Cerebellar Tumors In Adults

Cerebellar Tumors In Adults Average ratng: 6,7/10 4836reviews

Hearing loss affects approximately one-third of adults 61 to 70 years of age and more than 80 percent of those older than 85 years. Men usually experience greater.

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Ataxia - Symptoms and causes. Overview. Ataxia describes a lack of muscle control or coordination of voluntary movements, such as walking or picking up objects. A sign of an underlying condition, ataxia can affect various movements, creating difficulties with speech, eye movement and swallowing. Persistent ataxia usually results from damage to the part of your brain that controls muscle coordination (cerebellum). Many conditions can cause ataxia, including alcohol abuse, certain medications, stroke, tumor, cerebral palsy, brain degeneration and multiple sclerosis.

Cerebellar Tumors In Adults

INTRODUCTION: Neoplasms of the scalp and skull comprise a heterogeneous assemblage quite different from that seen in adults. Children with scalp or skull masses are. Cerebellar ataxia is a common finding in patients seen in neurologic practice and has a wide variety of causes. Although cerebellar degeneration may be chronic and.

Inherited defective genes also can cause the condition. Treatment for ataxia depends on the cause.

Non-Cardiac Indications: Aetna considers single photon emission computed tomography (SPECT) medically necessary for any of the following indications. WHITE CELL DISORDERS I & II. Title: White Cell Disorders I & II Date & Time: Monday, November 12, 2012 at 12 nooon (White Cell Disorers I).

Adaptive devices, such as walkers or canes, might help you maintain your independence. Physical therapy, occupational therapy, speech therapy and regular aerobic exercise also might help. Symptoms. Ataxia can develop over time or come on suddenly.

A sign of a number of neurological disorders, ataxia can cause: Poor coordination. Unsteady walk and a tendency to stumble. Difficulty with fine motor tasks, such as eating, writing or buttoning a shirt. Change in speech. Involuntary back- and- forth eye movements (nystagmus)Difficulty swallowing. When to see a doctor.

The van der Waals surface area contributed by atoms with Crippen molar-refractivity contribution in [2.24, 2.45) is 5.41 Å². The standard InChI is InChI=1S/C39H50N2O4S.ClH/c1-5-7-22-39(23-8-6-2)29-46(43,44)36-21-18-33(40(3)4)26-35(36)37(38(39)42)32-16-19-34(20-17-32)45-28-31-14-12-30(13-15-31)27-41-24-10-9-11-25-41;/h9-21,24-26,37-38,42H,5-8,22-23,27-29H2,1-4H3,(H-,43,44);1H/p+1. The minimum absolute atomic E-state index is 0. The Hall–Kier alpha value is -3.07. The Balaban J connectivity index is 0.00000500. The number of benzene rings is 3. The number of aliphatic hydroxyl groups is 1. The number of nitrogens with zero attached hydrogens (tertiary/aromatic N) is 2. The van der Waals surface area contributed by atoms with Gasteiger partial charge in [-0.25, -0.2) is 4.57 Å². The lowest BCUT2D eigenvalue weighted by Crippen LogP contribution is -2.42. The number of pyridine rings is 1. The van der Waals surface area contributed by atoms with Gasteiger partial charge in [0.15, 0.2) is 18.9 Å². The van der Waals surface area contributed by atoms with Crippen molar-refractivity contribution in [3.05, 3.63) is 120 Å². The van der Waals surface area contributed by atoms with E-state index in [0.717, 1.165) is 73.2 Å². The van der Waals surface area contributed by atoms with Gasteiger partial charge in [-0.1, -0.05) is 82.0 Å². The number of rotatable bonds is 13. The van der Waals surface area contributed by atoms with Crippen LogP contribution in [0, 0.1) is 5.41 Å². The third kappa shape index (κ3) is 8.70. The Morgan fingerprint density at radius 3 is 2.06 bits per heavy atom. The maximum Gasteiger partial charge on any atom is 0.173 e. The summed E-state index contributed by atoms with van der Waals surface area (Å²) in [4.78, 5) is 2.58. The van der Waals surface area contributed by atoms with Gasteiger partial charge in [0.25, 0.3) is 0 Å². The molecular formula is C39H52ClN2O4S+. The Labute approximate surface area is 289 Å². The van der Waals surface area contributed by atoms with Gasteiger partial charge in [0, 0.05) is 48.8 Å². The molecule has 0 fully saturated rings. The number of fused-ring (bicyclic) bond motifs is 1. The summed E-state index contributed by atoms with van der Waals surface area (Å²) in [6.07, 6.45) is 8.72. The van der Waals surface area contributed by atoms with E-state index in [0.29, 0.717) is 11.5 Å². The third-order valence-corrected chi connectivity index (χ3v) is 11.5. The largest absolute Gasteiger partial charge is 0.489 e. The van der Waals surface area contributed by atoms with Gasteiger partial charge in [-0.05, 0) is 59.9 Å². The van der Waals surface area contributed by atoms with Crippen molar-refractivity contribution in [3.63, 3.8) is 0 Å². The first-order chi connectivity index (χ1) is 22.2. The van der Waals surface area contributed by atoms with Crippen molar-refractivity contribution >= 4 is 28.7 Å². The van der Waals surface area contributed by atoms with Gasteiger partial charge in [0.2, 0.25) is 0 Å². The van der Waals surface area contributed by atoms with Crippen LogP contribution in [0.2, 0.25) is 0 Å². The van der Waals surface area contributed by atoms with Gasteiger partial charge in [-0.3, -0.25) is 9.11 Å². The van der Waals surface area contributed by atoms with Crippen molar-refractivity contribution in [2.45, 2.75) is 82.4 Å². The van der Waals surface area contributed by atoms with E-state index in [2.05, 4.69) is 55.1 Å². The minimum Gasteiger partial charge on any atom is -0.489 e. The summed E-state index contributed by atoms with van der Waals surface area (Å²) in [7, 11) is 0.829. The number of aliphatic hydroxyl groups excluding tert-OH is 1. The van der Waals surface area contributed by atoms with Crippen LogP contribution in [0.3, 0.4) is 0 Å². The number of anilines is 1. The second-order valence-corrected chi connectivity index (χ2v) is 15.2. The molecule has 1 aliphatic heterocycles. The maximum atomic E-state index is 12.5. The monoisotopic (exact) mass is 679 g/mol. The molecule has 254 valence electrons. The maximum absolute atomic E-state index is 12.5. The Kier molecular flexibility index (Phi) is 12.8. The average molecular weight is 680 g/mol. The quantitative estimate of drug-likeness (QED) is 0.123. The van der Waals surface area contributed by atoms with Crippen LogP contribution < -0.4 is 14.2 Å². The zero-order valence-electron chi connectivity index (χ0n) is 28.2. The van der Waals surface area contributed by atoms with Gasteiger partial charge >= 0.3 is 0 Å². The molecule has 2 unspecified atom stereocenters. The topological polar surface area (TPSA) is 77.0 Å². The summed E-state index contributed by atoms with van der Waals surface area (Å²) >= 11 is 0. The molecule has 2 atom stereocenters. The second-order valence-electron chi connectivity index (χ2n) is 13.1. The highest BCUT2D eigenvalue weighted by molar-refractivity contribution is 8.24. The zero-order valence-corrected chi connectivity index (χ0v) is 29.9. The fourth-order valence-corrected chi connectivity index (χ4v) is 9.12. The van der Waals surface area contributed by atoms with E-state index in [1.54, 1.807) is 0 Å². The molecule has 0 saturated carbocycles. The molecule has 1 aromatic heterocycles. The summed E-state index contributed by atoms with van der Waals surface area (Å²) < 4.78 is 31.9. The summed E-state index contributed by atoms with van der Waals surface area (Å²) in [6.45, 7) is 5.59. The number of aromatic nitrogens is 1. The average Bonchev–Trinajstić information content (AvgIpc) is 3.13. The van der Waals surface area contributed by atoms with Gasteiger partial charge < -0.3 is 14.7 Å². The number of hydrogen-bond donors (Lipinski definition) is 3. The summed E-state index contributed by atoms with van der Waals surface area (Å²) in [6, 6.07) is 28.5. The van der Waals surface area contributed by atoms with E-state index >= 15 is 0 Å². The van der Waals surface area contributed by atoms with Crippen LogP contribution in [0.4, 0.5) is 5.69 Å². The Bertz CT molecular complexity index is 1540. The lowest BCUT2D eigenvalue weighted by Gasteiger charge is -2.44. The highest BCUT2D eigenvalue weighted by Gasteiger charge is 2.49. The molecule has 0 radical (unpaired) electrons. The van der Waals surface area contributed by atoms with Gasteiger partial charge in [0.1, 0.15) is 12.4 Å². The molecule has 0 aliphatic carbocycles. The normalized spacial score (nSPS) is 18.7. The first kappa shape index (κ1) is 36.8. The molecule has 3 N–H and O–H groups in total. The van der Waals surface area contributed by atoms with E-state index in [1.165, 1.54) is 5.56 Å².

If you aren't aware of having a condition that causes ataxia, such as multiple sclerosis, see your doctor as soon as possible if you: Lose balance. Lose muscle coordination in a hand, arm or leg. Have difficulty walking.

Slur your speech. Have difficulty swallowing. Causes. Damage, degeneration or loss of nerve cells in the part of your brain that controls muscle coordination (cerebellum), results in ataxia.

Your cerebellum comprises two pingpong- ball- sized portions of folded tissue situated at the base of your brain near your brainstem. The right side of your cerebellum controls coordination on the right side of your body; the left side of your cerebellum controls coordination on the left. Diseases that damage the spinal cord and peripheral nerves that connect your cerebellum to your muscles also can cause ataxia. Ataxia causes include: Head trauma. Damage to your brain or spinal cord from a blow to your head, such as might occur in a car accident can cause acute cerebellar ataxia, which comes on suddenly. Stroke. When the blood supply to a part of your brain is interrupted or severely reduced, depriving brain tissue of oxygen and nutrients, brain cells die. Cerebral palsy. This is a general term for a group of disorders caused by damage to a child's brain during early development — before, during or shortly after birth — that affects the child's ability to coordinate body movements.

Autoimmune diseases. Multiple sclerosis, sarcoidosis, celiac disease and other autoimmune conditions can cause ataxia. Infections. Ataxia can be an uncommon complication of chickenpox and other viral infections. It might appear in the healing stages of the infection and last for days or weeks.

Normally, the ataxia resolves over time. Paraneoplastic syndromes.

These are rare, degenerative disorders triggered by your immune system's response to a cancerous tumor (neoplasm), most commonly from lung, ovarian, breast or lymphatic cancer. Ataxia can appear months or years before the cancer is diagnosed.

Tumor. A growth on the brain, cancerous (malignant) or noncancerous (benign), can damage the cerebellum. Toxic reaction. Ataxia is a potential side effect of certain medications, especially barbiturates, such as phenobarbital; sedatives, such as benzodiazepines; and some types of chemotherapy. These are important to identify because the effects are often reversible. Also, some medications you take can cause problems as you age, so you might need to reduce your dose or discontinue the medication. Alcohol and drug intoxication; heavy metal poisoning, such as from lead or mercury; and solvent poisoning, such as from paint thinner, also can cause ataxia. Vitamin E, vitamin B- 1. Not getting enough of these nutrients,because of the inability to absorb enough, alcohol abuse or other reasons, can lead to ataxia.

For some adults who develop sporadic ataxia, no specific cause can be found. Sporadic ataxia can take a number of forms, including multiple system atrophy, a progressive, degenerative disorder. Hereditary ataxias. Some types of ataxia and some conditions that cause ataxia are hereditary.

If you have one of these conditions, you were born with a defect in a certain gene that makes abnormal proteins. The abnormal proteins hamper the function of nerve cells, primarily in your cerebellum and spinal cord, and cause them to degenerate. As the disease progresses, coordination problems worsen. You can inherit a genetic ataxia from either a dominant gene from one parent (autosomal dominant disorder) or a recessive gene from each parent (autosomal recessive disorder). In the latter case, it's possible neither parent has the disorder (silent mutation), so there might be no obvious family history.

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